Katherine McRae is quizzing her mum Elizabeth on the iconic first line uttered on New Zealand's TV phenomenon Shortland Street.
"Is it 'Good morning, Shortland Street Accident and Emergency – can I help you?'," she asks, "Or just Shortland Street Accident and Emergency?"
"I'm not exactly sure, but it was a bit of a mouthful," says Elizabeth.
Katherine is getting some inside information on the soap opera's Marj Neilson (later Brasch) as she's playing the gossipy receptionist in Shortland Street – The Musical. And who better to ask than her mother, who portrayed Marj in the long-running programme.
"I was very happy when they asked me to play Marj," says Katherine (56). "I thought it was very funny and I couldn't resist the joke. It's a good joke, honouring her. It's very well done and is going to be a lot of fun."
"I'm glad they've included Marj – she would have liked that," says Elizabeth (82) of her character, who was killed off last year.
"And it is wonderful that they are doing a musical – it is a real tribute to Shortland Street and the fact that it has lasted so long."
When the show started in 1992, nobody expected it to be the incredible success it has been – or to still be going strong and inspiring a comedy musical 26 years later.
"We got a couple of miserable reviews and people said it wouldn't last," recalls Elizabeth, who'd had a long and varied career on stage and screen when she took on the role as busybody Marj. "Thankfully, they were wrong."
Eventually named as the show's most iconic character, Marj was initially very stern and "lemon-lipped", says Elizabeth. "Then the writers realised I could also play comedy and they started to lighten me up. It was fun doing some of the lines.
"She had some red-necked views about things like homosexuality and speaking Māori – she didn't want to answer the phone with kia ora. She said, 'I'm not Maori, why should I speak Māori?' But she was always able to change her mind after a time. That was her saving grace."
Playing Marj and being on TV screens around the country five nights a week, changed Elizabeth's life. To become so well known felt strange and even today, people still occasionally call her Marj.
"I wasn't interested in the being famous side of things – I was just happy to be working full-time as an actor, which was unusual then."
Three years full-time on Shortland Street was enough for Elizabeth, who quit to do other projects but did return for guest appearances four times, including scenes for the 25th anniversary last year when Marj died of a heart attack in her old stomping ground, the clinic's reception.
It was always easy to slip back into playing Marj, she says.
"I was comfortable in the role – there were probably aspects of me in her. She was political and so am I."
Katherine begs to differ.
"I think she was quite different to you," she tells her mum. "She was a lot more judgmental and she interfered in other people's business, which I don't think you do."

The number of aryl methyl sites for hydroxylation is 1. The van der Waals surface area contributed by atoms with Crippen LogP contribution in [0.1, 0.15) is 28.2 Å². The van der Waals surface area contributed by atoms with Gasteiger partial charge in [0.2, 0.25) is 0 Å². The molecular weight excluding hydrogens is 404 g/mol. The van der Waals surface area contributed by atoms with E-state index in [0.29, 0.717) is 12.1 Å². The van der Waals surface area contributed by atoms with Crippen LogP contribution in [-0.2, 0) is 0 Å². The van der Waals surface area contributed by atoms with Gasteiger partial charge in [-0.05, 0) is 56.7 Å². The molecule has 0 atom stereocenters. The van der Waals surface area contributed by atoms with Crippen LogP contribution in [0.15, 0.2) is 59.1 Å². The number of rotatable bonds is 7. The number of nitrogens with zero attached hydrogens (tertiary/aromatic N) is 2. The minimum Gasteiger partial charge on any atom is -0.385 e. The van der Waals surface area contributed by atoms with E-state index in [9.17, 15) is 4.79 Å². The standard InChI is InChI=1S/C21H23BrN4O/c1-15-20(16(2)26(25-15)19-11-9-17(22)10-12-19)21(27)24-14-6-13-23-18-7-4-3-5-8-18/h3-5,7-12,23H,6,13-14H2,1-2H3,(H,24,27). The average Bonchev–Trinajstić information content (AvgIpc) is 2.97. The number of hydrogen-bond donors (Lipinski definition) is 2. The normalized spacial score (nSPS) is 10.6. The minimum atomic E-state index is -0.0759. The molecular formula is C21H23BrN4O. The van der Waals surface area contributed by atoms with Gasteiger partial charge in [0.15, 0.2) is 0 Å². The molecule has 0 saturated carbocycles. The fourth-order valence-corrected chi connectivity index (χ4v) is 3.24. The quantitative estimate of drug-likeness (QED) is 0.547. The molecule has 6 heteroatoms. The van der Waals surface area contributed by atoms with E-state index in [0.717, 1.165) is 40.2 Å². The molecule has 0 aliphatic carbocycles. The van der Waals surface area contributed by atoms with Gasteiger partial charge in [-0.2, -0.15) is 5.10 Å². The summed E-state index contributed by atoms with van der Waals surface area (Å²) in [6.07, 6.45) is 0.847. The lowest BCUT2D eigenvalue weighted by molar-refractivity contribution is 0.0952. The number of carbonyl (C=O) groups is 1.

When it comes to Shortland Street, Katherine knows a lot about the characters and storylines, given that she has acted in it, been a writer and also directed episodes.
She first played Marj's long-lost daughter Jane in a short-lived stint in 1993.
"I was only in it for two weeks, then Marj had nothing to do with Jane after that, apart from occasionally talking to her on the phone."
Three years later she was back as a writer, which she did for two years. Then in 2006 she was cast as nurse Brenda Holloway, who was a regular character for 18 months, until she fell victim to the Ferndale Strangler.
No sooner had she filmed those chilling scenes than she was behind the camera, training as a director for South Pacific Pictures.
Along with Go Girls and Nothing Trivial, Katherine also directed episodes of Shortland Street, including one involving Elizabeth when she returned for a guest appearance in 2012.
"She was very easy to work with," says Katherine. "She knows what she is doing and she slipped into being bossy Marj so easily."
Elizabeth will of course be in the audience when Shortland Street – The Musical opens this month. The show, which Katherine describes as a "warm-hearted parody" focuses on characters from the first three years, so along with Marj there are favourites such as Chris Warner, Hone Ropata, Carrie Burton, Nick Harrison, Kirsty Knight, Rachel McKenna, Jaki Manu, Lionel Skeggins and Alison Raynor.
"The fact there is now a musical does go to show how much Shortland Street is a part of our culture," says Elizabeth, adding that she still watches the programme. "I don't see it every night but I do watch when I can. I like to keep up with what is going on."
Shortland Street – The Musical runs from November 14 until December 9 at the ASB Waterfront Theatre in Auckland, then at theatres in Dunedin, Christchurch, Blenheim, New Plymouth, Wellington, Hamilton and Tauranga from March 7 next year. See shortlandstreetthemusical.co.nz
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